The Enchiridion Part Seventeen

Remember that you are an actor in a play the character of which is determine by the author – if short, of a short one; if long, of a long one.

OPENING
I am A Man of Letters. I’ve been reading lately, and I have found some words I would like to share. Today, The Enchiridion by Epictetus. Part Seventeen…

BODY

Remember that you are an actor in a play the character of which is determine by the author – if short, of a short one; if long, of a long one. If it is his pleasure you should enact a poor man, see that you act it well; or a cripple, or a ruler, or a private citizen. For this is your business, to act well the given part; but to choose it, belongs to God.

COMMENTARY
That is what Epictetus said. Here is what I say.

The Stoics claimed that the Gods exist, and that the Gods make men according to a design set by the Gods. Stoicism claimed that there is a natural order to the natural universe, and further that men have a natural way about them. But Stoicism also said that our knowledge of the Gods and their design, our knowledge of Nature and its order, is limited. In our ignorance, we have something like free will. We make choices, or act as if we make choices, and we do not always know the outcome of those choices. Therefore Stoicism says that we should attend to the Gods and Nature, but that these are outside our control and we have no choice about them. We have choice about our own actions and attitudes, and it is these choices we must attend to with our full attention. The Gods and Nature may have a role for us to play, but we improvise our time upon this stage.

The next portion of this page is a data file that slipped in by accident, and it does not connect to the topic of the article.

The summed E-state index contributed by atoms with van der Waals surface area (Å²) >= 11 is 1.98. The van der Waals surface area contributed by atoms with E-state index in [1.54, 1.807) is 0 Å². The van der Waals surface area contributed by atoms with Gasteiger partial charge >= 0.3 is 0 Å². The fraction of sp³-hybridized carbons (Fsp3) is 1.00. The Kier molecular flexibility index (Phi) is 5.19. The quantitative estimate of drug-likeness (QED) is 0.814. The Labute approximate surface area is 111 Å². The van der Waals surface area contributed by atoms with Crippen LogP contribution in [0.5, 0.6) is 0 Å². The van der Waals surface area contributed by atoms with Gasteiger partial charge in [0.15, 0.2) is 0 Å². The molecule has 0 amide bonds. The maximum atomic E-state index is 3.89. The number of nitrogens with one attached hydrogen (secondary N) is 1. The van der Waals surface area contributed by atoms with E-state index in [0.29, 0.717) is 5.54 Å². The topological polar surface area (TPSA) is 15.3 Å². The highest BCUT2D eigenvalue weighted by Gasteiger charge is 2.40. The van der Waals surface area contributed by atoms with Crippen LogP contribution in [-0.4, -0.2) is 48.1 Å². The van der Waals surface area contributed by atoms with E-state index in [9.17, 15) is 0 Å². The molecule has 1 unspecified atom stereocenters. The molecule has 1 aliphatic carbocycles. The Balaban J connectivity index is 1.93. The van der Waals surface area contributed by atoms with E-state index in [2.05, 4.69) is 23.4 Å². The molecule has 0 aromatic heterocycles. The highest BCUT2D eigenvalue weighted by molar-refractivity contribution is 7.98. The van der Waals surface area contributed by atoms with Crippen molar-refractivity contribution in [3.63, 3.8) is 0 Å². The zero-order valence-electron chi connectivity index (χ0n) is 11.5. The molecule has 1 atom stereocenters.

Have you heaped blame or praise upon the Gods or nature for things that are more rightly your own?

In “The Discourses,” Epictetus has this to say about free will.

When is a horse wretched? When he is deprived of his natural faculties. Not when he cannot crow like a cock, but when he cannot run. When is a dog wretched? Not when he cannot fly, but when he cannot track his game. Should a man be unhappy because he cannot strangle lions or embrace statues? He did not come into the world in the possession of those powers from nature. […] I mean the things which belong to him as a man, the marks in his mind with which he came into the world, such as we see also on coins. If we find them, we approve of the coins, and if we do not find the marks, we reject them.